100. Our lobster fishermen recently went on strike because they were offered $2.75/lb, which doesn’t even cover their gas for the boat. I think they settled for $3.50/lb, and honestly they deserve more than that. So basically, where I live lobster is literally cheaper than bologna or hamburg. But I hate it! So no joy for me. Potatoes, on the other hand…can’t wait for new potatoes. :)

  101. I made this tonight but scaled it back a bit. I used the wine/tarragon/white wine vinegar route, used probably a couple fewer yukon golds, and only cooked 2 lobsters. I eyeballed the recipe two, except for the vinaigrette since the amounts of certain ingredients were small (I just used less vinaigrette).

    The local fishmonger convinced me to cook my own lobster which not only was cheaper than buying individual tails (both fresh and frozen) but yielded a more delicious result. Totally happy with the end result. Thanks!

  102. I made this salad on Saturday (minus the lobster as we are on the West Coast) and it was hands down, the most delicious potato salad I’ve had in a long time. The perfect balance of tang with the creamy fingerlings. If I can get my hands on some lobster, you bet I will be making this one again! Thanks :)

  103. Wow, how cool is that! I love the pictures of her kitchen….swoon over shelves. She is so welcoming! Were all you gals on cloud 9? LOL

  104. Deb — I loved this phrase “I’m more protective of time that could be spent daydreaming/staring slack-jawed into space and letting disparate thoughts knit together in my head”, or of course making a salad that sounds even better than a lobster roll filling.

    Thanks for your always amazing photos, and your wonderful recipes/stories.

  105. I finally, after supporting & sharing your site for years & cooking & baking from your site, I signed up! Yah! me &CONGRATS to you Deb on all your recent well deserved recognition & on your cookbook!
    I made this salad w leftover lobster from the freezer :0 & it was most delish & perfect for a summer dinner on the patio w a glass of sparkling white wine. Thank you!

  106. Thanks, Deb!

    I made a delightful vegan version by substituting marinated tofu for the lobster, and using a tbsp of smashed avocado for the egg yolk.

  107. Deb,
    First time reader (wanted to say that)and now will be looking forward to tracking your adventures — more than Ina, I absolutely would love to cook with you. Sorry I’m not such a fan anymore. After that “make-a-wish” fiasco. Yes, she has great hair and I think is still very pretty. I always thought that she laughed too much with her guests — liked she needed to do that to give the impression of having fun. Guests NEVER make an interesting comment. Who are these people? Also, except for her guy friends (whom I love), her other friends seem aloof at her get-togethers. It’s as though she has to goad them into complimenting her. I don’t mind the ubiquitous blue shirts and too short black pants…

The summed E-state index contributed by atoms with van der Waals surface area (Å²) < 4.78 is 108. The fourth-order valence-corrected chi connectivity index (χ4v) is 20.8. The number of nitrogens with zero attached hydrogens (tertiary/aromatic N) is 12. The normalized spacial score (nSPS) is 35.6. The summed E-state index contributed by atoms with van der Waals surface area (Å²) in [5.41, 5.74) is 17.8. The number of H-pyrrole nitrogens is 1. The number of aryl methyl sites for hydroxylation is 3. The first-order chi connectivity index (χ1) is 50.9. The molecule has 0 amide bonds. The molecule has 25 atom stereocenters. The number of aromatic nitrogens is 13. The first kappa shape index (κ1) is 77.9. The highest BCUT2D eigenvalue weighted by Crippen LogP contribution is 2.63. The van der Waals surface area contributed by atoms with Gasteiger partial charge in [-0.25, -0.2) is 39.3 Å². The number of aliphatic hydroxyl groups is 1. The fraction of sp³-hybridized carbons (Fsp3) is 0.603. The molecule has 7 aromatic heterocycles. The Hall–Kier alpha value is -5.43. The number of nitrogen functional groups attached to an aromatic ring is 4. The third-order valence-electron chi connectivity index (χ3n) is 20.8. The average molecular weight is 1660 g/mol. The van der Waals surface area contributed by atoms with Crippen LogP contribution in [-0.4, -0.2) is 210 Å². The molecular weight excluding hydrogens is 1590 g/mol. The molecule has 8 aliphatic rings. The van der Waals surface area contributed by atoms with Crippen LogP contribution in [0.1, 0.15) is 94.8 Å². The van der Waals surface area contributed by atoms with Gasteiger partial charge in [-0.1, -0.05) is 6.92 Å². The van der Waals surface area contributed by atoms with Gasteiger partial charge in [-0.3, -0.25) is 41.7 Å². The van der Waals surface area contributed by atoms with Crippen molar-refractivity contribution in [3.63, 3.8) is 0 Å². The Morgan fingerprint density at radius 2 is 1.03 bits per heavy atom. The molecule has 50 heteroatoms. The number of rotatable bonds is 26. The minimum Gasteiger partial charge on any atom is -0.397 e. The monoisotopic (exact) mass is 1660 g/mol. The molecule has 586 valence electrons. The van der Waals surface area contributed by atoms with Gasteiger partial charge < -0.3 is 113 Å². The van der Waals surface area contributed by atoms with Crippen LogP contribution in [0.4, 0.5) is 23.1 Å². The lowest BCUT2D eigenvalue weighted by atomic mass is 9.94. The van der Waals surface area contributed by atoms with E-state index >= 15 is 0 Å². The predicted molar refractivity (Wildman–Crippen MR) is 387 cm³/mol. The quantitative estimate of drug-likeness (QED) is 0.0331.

Really, I am a nice person just not ga-ga over the Hampton set. So glad I bought stock in Izod, cashing in my Polo.

  108. Hi Deb, First time reader :) I have to say your blog is so thrilling to read. Ina has the fame and notoriety and great hair hehe, but your passion, honesty and personality on this blog must help hundreds if not thousands of readers. Love the recipe, crab is on sale this week so that’s what it’ll be :)

  109. Hi Deb – I used your quick pickle celery a while ago and it got lost in my fridge, found just in time for this eggplant salad: http://meadowscooks.blogspot.com/2013/06/eggplant-salad-with-smitten-kitchens.html. It worked so well there that I am beginning to imagine all kinds of applications for it. I wanted to share with you that my 3.5 year old son loved the celery pickles so much picked them all out of the salad to eat. I should have saved some by themselves for him. Next time.

  110. wow! ina! sounds like a dream. also, apparently lobster is very abundant, with many fish in decline. so it might be a good choice to eat. (when affordable, and if on the east coast.)

  111. I made this yesterday for lunch after spending three 12 hr shifts fantasizing about it. I did sub large shrimp for the lobster. I have to say that while it was good, it wasn’t fantastic.. so, I’m actually kind of happy that I didnt go the lobster route. Although, I guess one could argue it may have been fantastic with the lobster as originally written? The emulsion, prior to being poured on the potatoes, was great. I used really good olive oil and the flavor came through so well! Those flavors were overwhelmed,I think, by everything else in the mix. I might try the vinaigrette on something else – all is not lost!